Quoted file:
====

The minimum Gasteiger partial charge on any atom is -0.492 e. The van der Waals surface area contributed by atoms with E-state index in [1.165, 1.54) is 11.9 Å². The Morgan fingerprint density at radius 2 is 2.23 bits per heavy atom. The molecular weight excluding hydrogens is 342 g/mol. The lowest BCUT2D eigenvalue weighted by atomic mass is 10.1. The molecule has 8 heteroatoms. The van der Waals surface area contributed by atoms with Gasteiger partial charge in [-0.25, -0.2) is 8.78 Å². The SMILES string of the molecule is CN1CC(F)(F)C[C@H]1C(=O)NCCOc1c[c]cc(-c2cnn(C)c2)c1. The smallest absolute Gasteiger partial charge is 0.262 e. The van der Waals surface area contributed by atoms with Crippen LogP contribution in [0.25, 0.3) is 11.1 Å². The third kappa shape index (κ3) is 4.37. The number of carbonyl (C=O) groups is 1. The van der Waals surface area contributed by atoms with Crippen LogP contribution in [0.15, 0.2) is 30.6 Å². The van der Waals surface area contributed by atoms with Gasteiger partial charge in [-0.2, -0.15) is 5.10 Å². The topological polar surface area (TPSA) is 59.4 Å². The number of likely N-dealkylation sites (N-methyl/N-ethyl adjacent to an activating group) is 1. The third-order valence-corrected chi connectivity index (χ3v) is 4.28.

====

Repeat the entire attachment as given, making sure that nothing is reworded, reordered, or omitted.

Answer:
The minimum Gasteiger partial charge on any atom is -0.492 e. The van der Waals surface area contributed by atoms with E-state index in [1.165, 1.54) is 11.9 Å². The Morgan fingerprint density at radius 2 is 2.23 bits per heavy atom. The molecular weight excluding hydrogens is 342 g/mol. The lowest BCUT2D eigenvalue weighted by atomic mass is 10.1. The molecule has 8 heteroatoms. The van der Waals surface area contributed by atoms with Gasteiger partial charge in [-0.25, -0.2) is 8.78 Å². The SMILES string of the molecule is CN1CC(F)(F)C[C@H]1C(=O)NCCOc1c[c]cc(-c2cnn(C)c2)c1. The smallest absolute Gasteiger partial charge is 0.262 e. The van der Waals surface area contributed by atoms with Crippen LogP contribution in [0.25, 0.3) is 11.1 Å². The third kappa shape index (κ3) is 4.37. The number of carbonyl (C=O) groups is 1. The van der Waals surface area contributed by atoms with Crippen LogP contribution in [0.15, 0.2) is 30.6 Å². The van der Waals surface area contributed by atoms with Gasteiger partial charge in [-0.2, -0.15) is 5.10 Å². The topological polar surface area (TPSA) is 59.4 Å². The number of likely N-dealkylation sites (N-methyl/N-ethyl adjacent to an activating group) is 1. The third-order valence-corrected chi connectivity index (χ3v) is 4.28.